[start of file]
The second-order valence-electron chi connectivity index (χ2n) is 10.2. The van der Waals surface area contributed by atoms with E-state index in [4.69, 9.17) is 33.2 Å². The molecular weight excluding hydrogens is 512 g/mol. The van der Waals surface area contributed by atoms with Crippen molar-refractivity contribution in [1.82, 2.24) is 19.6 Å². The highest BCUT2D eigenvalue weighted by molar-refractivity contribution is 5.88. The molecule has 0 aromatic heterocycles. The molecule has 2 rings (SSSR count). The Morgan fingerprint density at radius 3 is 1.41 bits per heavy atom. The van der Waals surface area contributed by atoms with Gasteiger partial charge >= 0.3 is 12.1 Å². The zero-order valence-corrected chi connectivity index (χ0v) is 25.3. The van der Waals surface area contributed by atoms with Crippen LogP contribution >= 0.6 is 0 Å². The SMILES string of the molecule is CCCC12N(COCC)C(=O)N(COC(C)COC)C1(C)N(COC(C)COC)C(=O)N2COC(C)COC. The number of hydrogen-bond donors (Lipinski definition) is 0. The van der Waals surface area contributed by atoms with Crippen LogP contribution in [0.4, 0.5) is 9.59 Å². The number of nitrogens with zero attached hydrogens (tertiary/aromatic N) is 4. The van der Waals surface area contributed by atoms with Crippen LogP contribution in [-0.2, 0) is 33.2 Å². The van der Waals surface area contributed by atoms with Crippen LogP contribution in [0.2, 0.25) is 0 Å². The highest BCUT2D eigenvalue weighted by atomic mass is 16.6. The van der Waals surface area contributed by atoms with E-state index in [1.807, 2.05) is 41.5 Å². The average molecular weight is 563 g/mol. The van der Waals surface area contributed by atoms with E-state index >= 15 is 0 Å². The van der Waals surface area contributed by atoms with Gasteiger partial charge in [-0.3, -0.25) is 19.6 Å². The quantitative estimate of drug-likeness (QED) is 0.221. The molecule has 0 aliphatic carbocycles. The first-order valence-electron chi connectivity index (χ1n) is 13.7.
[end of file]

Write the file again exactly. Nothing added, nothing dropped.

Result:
The second-order valence-electron chi connectivity index (χ2n) is 10.2. The van der Waals surface area contributed by atoms with E-state index in [4.69, 9.17) is 33.2 Å². The molecular weight excluding hydrogens is 512 g/mol. The van der Waals surface area contributed by atoms with Crippen molar-refractivity contribution in [1.82, 2.24) is 19.6 Å². The highest BCUT2D eigenvalue weighted by molar-refractivity contribution is 5.88. The molecule has 0 aromatic heterocycles. The molecule has 2 rings (SSSR count). The Morgan fingerprint density at radius 3 is 1.41 bits per heavy atom. The van der Waals surface area contributed by atoms with Gasteiger partial charge >= 0.3 is 12.1 Å². The zero-order valence-corrected chi connectivity index (χ0v) is 25.3. The van der Waals surface area contributed by atoms with Crippen LogP contribution >= 0.6 is 0 Å². The SMILES string of the molecule is CCCC12N(COCC)C(=O)N(COC(C)COC)C1(C)N(COC(C)COC)C(=O)N2COC(C)COC. The number of hydrogen-bond donors (Lipinski definition) is 0. The van der Waals surface area contributed by atoms with Crippen LogP contribution in [0.4, 0.5) is 9.59 Å². The number of nitrogens with zero attached hydrogens (tertiary/aromatic N) is 4. The van der Waals surface area contributed by atoms with Crippen LogP contribution in [-0.2, 0) is 33.2 Å². The van der Waals surface area contributed by atoms with Crippen LogP contribution in [0.2, 0.25) is 0 Å². The highest BCUT2D eigenvalue weighted by atomic mass is 16.6. The van der Waals surface area contributed by atoms with E-state index in [1.807, 2.05) is 41.5 Å². The average molecular weight is 563 g/mol. The van der Waals surface area contributed by atoms with E-state index >= 15 is 0 Å². The van der Waals surface area contributed by atoms with Gasteiger partial charge in [-0.3, -0.25) is 19.6 Å². The quantitative estimate of drug-likeness (QED) is 0.221. The molecule has 0 aliphatic carbocycles. The first-order valence-electron chi connectivity index (χ1n) is 13.7.